Is ovarian hyperstimulation associated with higher blood pressure in 4-year-old IVF offspring? Part I: multivariable regression analysis Academic Article uri icon

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abstract

  • STUDY QUESTION: Does ovarian hyperstimulation, the in vitro procedure, or a combination of these two negatively influence blood pressure (BP) and anthropometrics of 4-year-old children born following IVF? SUMMARY ANSWER: Higher systolic blood pressure (SBP) percentiles were found in 4-year-old children born following conventional IVF with ovarian hyperstimulation compared with children born following IVF without ovarian hyperstimulation. WHAT IS KNOWN ALREADY: Increasing evidence suggests that IVF, which has an increased incidence of preterm birth and low birthweight, is associated with higher BP and altered body fat distribution in offspring but the underlying mechanisms are largely unknown. STUDY DESIGN, SIZE, DURATION: We performed a prospective, assessor-blinded follow-up study in which 194 children were assessed. The attrition rate up until the 4-year-old assessment was 10%. PARTICIPANTS/MATERIALS, SETTING, METHODS: We measured BP and anthropometrics of 4-year-old singletons born following conventional IVF with controlled ovarian hyperstimulation (COH-IVF, n = 63), or born following modified natural cycle IV (MNC-IVF, n = 52), or born to subfertile couples who conceived naturally (Sub-NC, n = 79). Both IVF and ICSI were performed. Primary outcome measures were the SBP percentiles and diastolic BP (DBP) percentiles. Anthropometric measures included triceps and subscapular skinfold thickness. Several multivariable regression analyses were applied in order to correct for subsets of confounders. The value 'B' is the unstandardized regression coefficient. MAIN RESULTS AND THE ROLE OF CHANCE: SBP percentiles were significantly lower in the MNC-IVF group (mean 59, SD 24) than in the COH-IVF (mean 68, SD 22) and Sub-NC groups (mean 70, SD 16). The difference in SBP between COH-IVF and MNC-IVF remained significant after correction for current, early life and parental characteristics (B: 14.09; 95% confidence interval (CI): 5.39-22.79), whereas the difference between MNC-IVF and Sub-NC did not. DBP percentiles did not differ between groups. After correction for early life factors, subscapular skinfold thickness was thicker in the COH-IVF group than in the Sub-NC group (B: 0.28; 95% CI: 0.03-0.53). LIMITATIONS, REASONS FOR CAUTION: Larger study groups are necessary to draw firm conclusions. An effect of gender or ICSI could not be properly investigated as stratifying would further reduce the sample size. We corrected for the known differences between MNC-IVF and COH-IVF but it is possible that the groups differ in additional, more subtle parental characteristics. In addition, we measured BP on 1 day only, had no control group of children born to fertile couples (precluding investigating effects of the underlying subfertility) and included singletons only. As COH-IVF is associated with multiple births we may have underestimated cardiometabolic problems after COH-IVF. Finally, multivariable regression analysis does not provide clear insight in the causal mechanisms and we have performed further explorative analyses. WIDER IMPLICATIONS OF THE FINDINGS: Our findings are in line with other studies describing adverse effects of IVF on cardiometabolic outcome but this is the first study suggesting that ovarian hyperstimulation, as used in IVF treatments, could be a causative mechanism. Perhaps ovarian hyperstimulation negatively influences cardiometabolic outcome via changes in the early environment of the oocyte and/or embryo that result in epigenetic modifications of key metabolic systems that are involved in BP regulation. Future research needs to assess further the role of ovarian hyperstimulation in poorer cardiometabolic outcome and investigate the underlying mechanisms. The findings emphasize the importance of cardiometabolic monitoring of the growing number of children born following IVF. STUDY FUNDING/COMPETING INTEREST(S): The authors have no conflicts of interest to declare. The study was supported by the University Medical Center Groningen, the Cornelia Foundation and the school for Behavioral- and Cognitive Neurosciences. The sponsors of the study had no role in study design, data collection, data analysis, data interpretation or writing of the report.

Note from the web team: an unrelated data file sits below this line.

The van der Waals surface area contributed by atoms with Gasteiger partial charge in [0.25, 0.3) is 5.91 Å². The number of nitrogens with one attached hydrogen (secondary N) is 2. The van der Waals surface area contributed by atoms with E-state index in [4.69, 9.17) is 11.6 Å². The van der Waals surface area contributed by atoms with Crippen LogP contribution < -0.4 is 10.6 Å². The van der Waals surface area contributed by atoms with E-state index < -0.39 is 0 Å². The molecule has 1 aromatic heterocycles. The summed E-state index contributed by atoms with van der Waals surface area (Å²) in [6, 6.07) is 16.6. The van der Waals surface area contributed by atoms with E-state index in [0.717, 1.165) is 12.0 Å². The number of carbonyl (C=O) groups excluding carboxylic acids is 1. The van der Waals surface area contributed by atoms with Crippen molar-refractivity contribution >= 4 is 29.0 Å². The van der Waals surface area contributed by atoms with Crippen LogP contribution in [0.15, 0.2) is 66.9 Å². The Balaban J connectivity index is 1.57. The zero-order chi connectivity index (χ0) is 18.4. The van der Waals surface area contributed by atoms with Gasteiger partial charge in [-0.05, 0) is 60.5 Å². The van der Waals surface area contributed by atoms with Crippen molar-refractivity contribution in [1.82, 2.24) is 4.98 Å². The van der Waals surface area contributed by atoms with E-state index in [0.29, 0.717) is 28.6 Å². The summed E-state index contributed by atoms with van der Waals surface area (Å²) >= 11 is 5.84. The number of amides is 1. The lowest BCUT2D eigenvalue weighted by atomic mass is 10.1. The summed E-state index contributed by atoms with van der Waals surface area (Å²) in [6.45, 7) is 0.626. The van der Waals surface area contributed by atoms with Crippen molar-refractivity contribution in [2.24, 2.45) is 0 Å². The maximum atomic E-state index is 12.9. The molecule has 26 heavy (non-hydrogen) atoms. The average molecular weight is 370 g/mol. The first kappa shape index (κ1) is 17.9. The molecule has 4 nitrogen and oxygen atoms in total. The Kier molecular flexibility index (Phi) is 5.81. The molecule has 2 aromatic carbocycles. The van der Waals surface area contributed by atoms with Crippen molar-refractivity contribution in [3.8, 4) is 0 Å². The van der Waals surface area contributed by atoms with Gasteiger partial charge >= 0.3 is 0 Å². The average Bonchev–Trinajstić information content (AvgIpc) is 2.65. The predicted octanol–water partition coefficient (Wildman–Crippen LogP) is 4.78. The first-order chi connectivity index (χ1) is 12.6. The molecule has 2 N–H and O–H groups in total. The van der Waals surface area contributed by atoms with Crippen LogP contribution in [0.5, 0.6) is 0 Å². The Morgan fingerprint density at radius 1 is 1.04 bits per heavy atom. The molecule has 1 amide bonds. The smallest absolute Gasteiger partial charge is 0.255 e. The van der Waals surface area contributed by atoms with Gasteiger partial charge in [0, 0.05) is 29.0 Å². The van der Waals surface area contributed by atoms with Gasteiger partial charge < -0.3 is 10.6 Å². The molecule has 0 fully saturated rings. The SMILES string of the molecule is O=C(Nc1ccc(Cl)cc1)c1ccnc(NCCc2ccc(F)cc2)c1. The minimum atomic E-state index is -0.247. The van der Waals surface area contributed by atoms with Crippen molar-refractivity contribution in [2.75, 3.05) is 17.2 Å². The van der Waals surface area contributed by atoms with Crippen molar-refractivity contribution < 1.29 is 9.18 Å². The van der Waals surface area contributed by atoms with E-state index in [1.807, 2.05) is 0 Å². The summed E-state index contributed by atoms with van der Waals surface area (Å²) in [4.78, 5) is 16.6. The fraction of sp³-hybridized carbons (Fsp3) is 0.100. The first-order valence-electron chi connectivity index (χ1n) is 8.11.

authors

  • Seggers, J
  • Haadsma, ML
  • La Bastide-Van Gemert, S
  • Heineman, MJ
  • Middelburg, KJ
  • Roseboom, TJ
  • Schendelaar, P
  • Van den Heuvel, Edwin
  • Hadders-Algra, M

publication date

  • March 1, 2014